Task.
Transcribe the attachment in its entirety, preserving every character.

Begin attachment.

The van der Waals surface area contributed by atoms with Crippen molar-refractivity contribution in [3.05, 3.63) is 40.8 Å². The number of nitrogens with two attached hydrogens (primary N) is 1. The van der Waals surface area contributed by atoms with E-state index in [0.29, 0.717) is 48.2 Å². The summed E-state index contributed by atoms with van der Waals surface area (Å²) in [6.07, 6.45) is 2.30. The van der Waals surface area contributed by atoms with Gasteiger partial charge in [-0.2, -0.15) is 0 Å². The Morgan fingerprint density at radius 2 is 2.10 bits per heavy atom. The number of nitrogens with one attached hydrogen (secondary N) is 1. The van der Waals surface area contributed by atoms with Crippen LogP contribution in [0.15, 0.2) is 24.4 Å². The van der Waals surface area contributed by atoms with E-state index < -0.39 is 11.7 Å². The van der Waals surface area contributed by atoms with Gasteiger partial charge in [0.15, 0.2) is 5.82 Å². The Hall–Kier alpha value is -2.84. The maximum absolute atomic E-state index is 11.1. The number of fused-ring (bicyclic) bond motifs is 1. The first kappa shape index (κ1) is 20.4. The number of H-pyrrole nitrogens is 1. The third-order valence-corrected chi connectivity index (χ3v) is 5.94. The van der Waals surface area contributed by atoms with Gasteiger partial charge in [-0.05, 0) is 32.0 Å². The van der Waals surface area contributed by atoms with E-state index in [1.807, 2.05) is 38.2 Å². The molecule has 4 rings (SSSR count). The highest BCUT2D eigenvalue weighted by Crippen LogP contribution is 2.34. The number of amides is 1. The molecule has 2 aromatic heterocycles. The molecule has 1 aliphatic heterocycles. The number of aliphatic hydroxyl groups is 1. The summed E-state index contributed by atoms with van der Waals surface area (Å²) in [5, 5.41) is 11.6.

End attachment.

The van der Waals surface area contributed by atoms with Crippen molar-refractivity contribution in [3.05, 3.63) is 40.8 Å². The number of nitrogens with two attached hydrogens (primary N) is 1. The van der Waals surface area contributed by atoms with E-state index in [0.29, 0.717) is 48.2 Å². The summed E-state index contributed by atoms with van der Waals surface area (Å²) in [6.07, 6.45) is 2.30. The van der Waals surface area contributed by atoms with Gasteiger partial charge in [-0.2, -0.15) is 0 Å². The Morgan fingerprint density at radius 2 is 2.10 bits per heavy atom. The number of nitrogens with one attached hydrogen (secondary N) is 1. The van der Waals surface area contributed by atoms with Crippen LogP contribution in [0.15, 0.2) is 24.4 Å². The van der Waals surface area contributed by atoms with E-state index < -0.39 is 11.7 Å². The van der Waals surface area contributed by atoms with Gasteiger partial charge in [0.15, 0.2) is 5.82 Å². The Hall–Kier alpha value is -2.84. The maximum absolute atomic E-state index is 11.1. The number of fused-ring (bicyclic) bond motifs is 1. The first kappa shape index (κ1) is 20.4. The number of H-pyrrole nitrogens is 1. The third-order valence-corrected chi connectivity index (χ3v) is 5.94. The van der Waals surface area contributed by atoms with Gasteiger partial charge in [-0.05, 0) is 32.0 Å². The van der Waals surface area contributed by atoms with E-state index in [1.807, 2.05) is 38.2 Å². The molecule has 4 rings (SSSR count). The highest BCUT2D eigenvalue weighted by Crippen LogP contribution is 2.34. The number of amides is 1. The molecule has 2 aromatic heterocycles. The molecule has 1 aliphatic heterocycles. The number of aliphatic hydroxyl groups is 1. The summed E-state index contributed by atoms with van der Waals surface area (Å²) in [5, 5.41) is 11.6.